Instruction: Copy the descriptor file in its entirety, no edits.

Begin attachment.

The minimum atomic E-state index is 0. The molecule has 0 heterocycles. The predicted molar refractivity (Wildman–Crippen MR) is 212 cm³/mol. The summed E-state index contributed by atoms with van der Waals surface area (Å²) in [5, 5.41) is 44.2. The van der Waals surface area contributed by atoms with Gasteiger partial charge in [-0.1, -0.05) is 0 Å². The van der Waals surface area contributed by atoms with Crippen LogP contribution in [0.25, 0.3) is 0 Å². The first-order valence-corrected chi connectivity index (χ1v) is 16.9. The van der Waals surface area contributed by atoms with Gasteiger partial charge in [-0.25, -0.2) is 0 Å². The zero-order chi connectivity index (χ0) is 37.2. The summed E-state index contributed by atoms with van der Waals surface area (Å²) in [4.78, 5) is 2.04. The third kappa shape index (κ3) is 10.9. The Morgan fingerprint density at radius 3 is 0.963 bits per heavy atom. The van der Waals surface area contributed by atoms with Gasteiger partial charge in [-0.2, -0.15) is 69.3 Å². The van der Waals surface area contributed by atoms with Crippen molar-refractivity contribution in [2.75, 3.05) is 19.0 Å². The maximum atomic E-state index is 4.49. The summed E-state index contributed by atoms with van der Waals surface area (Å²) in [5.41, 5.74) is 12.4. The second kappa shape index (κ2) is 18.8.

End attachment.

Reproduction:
The minimum atomic E-state index is 0. The molecule has 0 heterocycles. The predicted molar refractivity (Wildman–Crippen MR) is 212 cm³/mol. The summed E-state index contributed by atoms with van der Waals surface area (Å²) in [5, 5.41) is 44.2. The van der Waals surface area contributed by atoms with Gasteiger partial charge in [-0.1, -0.05) is 0 Å². The van der Waals surface area contributed by atoms with Crippen LogP contribution in [0.25, 0.3) is 0 Å². The first-order valence-corrected chi connectivity index (χ1v) is 16.9. The van der Waals surface area contributed by atoms with Gasteiger partial charge in [-0.25, -0.2) is 0 Å². The zero-order chi connectivity index (χ0) is 37.2. The summed E-state index contributed by atoms with van der Waals surface area (Å²) in [4.78, 5) is 2.04. The third kappa shape index (κ3) is 10.9. The Morgan fingerprint density at radius 3 is 0.963 bits per heavy atom. The van der Waals surface area contributed by atoms with Gasteiger partial charge in [-0.2, -0.15) is 69.3 Å². The van der Waals surface area contributed by atoms with Crippen molar-refractivity contribution in [2.75, 3.05) is 19.0 Å². The maximum atomic E-state index is 4.49. The summed E-state index contributed by atoms with van der Waals surface area (Å²) in [5.41, 5.74) is 12.4. The second kappa shape index (κ2) is 18.8.